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Regulations are typically implemented at a deliberate pace, often carrying years of lead time before enforcement is threatened. However, building an effective compliance program also takes time, which is why forward-looking compliance professionals are able to better construct programs to meet future requirements.

Requirements concerning one substance group in particular are drawing the attention of these compliance professionals. Per- and polyfluoroalkyl substances (PFAS) are being considered for restriction in numerous jurisdictions, including the U.S. and EU, and requirements are coming much sooner than many companies anticipated.

Current Obligations

A variety of industries use these substances. You can find PFAS in certain items of clothing or footwear, and they are often present in carpets, cosmetics, and even fire-fighting foam. In the EU and certain other jurisdictions, restrictions are in place for specific PFAS, namely perfluorooctane sulfonic acid (PFOS) and its derivatives as well as perfluorooctane acid (PFOA). These chemicals have been replaced by other, non-restricted PFAS, but broader restrictions would necessitate finding new alternatives.

One of the strongest signs for future restriction comes from the U.S. Environmental Protection Agency (EPA), which launched an EPA Council on PFAS with a clear directive to assess and reduce the risks created by these substances. Additionally, the EPA proposed a new rule under the Toxic Substances Control Act (TSCA) Section 8(a)(7), which would require companies manufacturing, importing, or selling within the U.S. to identify and digitally report on their use of PFAS for 10 years. Required data in these pfas reports would include:

  • Category of use.
  • Descriptions of byproducts created from substances during the total lifecycle of a product.
  • Environmental and toxicological information.
  • Exposure information.
  • Disposal data.

This rule coincides with other rules the EPA issued in January, which place restrictions on persistent, bioaccumulative, and toxic (PBT) chemicals.

TSCA has a new look, and companies will need to navigate it to stay in the U.S. market. Learn everything you need to know in our guide, The TSCA Section 6 Handbook: Your Guide to Compliance.

Download Now

PFAS & the EU

The European Chemicals Agency, the enforcement body responsible for the Registration, Evaluation, Authorisation, and Restriction of Chemicals (REACH) Regulation, has proposed a restriction on the manufacture and market placement of PFAS with specific chemical structures (seen here). The agency is accepting comments on the proposal until October 17, 2021, and is expected to formally submit its decision on July 15, 2022.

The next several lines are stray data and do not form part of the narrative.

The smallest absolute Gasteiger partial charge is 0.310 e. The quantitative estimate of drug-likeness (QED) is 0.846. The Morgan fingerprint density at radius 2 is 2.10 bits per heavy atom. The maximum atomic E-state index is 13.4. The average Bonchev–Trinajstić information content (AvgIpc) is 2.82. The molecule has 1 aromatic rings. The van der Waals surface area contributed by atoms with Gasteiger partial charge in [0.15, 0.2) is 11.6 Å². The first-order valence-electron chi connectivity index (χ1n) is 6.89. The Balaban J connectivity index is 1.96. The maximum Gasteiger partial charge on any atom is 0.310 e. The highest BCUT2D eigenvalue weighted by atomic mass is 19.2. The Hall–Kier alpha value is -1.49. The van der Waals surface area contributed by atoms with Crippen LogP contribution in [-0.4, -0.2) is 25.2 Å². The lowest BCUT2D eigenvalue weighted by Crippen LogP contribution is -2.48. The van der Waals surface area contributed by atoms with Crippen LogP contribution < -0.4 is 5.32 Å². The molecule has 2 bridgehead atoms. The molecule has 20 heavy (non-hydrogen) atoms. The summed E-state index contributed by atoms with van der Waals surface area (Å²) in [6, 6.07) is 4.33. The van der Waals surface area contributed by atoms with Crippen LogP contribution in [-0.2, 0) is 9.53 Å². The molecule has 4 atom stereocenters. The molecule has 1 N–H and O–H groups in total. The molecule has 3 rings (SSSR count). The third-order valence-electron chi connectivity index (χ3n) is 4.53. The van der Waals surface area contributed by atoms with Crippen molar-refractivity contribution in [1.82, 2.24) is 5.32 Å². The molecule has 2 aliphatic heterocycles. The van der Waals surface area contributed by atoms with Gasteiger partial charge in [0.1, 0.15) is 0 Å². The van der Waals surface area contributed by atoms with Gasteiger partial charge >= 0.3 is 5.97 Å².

As mentioned earlier, expanding PFAS restrictions will require a substantial investment from companies as they will have to adapt their product compliance programs and find alternative substances. The risk of supply chain disruption caused by such restrictions is real. In the U.S., the EPA’s proposed restriction of PIP 3:1 caused a stir across industries. Ultimately, the EPA delayed its enforcement of PIP 3:1 restrictions, but criticized companies for their delayed response in scoping for the chemical.

The EU has grown increasingly tough on regulatory enforcement. From the alignment of penalties under the EU Market Surveillance Regulation to the implementation of the publicly-searchable Substances of Concern In articles, as such or in complex objects (Products) (SCIP) database, there’s never been more incentive for companies to build strong compliance programs.

How Assent Can Help

Assent streamlines this process by combining automated platform technology with a dedicated Customer Success team that reduces your workload and gives you hours back in your day. Guided by world-class expertise, Assent’s solution is built to scale with your growth and respond immediately to regulatory changes.

That agility is essential to navigating issues like the PFAS restrictions. Jurisdictions will move at different paces and impose slightly different rules. These discrepancies do more than eat time — they lead to increased risk of human error and missed deadlines, ultimately placing your company at risk of non-compliance penalties. To learn more about Assent and how it addresses these challenges, visit our PFAS solutions page.

Valerie Kuntz
Regulatory & Sustainability Expert, Product Sustainability

Valerie specializes in Restriction of Hazardous Substances (RoHS) and Registration, Evaluation, Authorisation, and Restriction of Chemicals (REACH) implementation processes at large companies, and in  Read More

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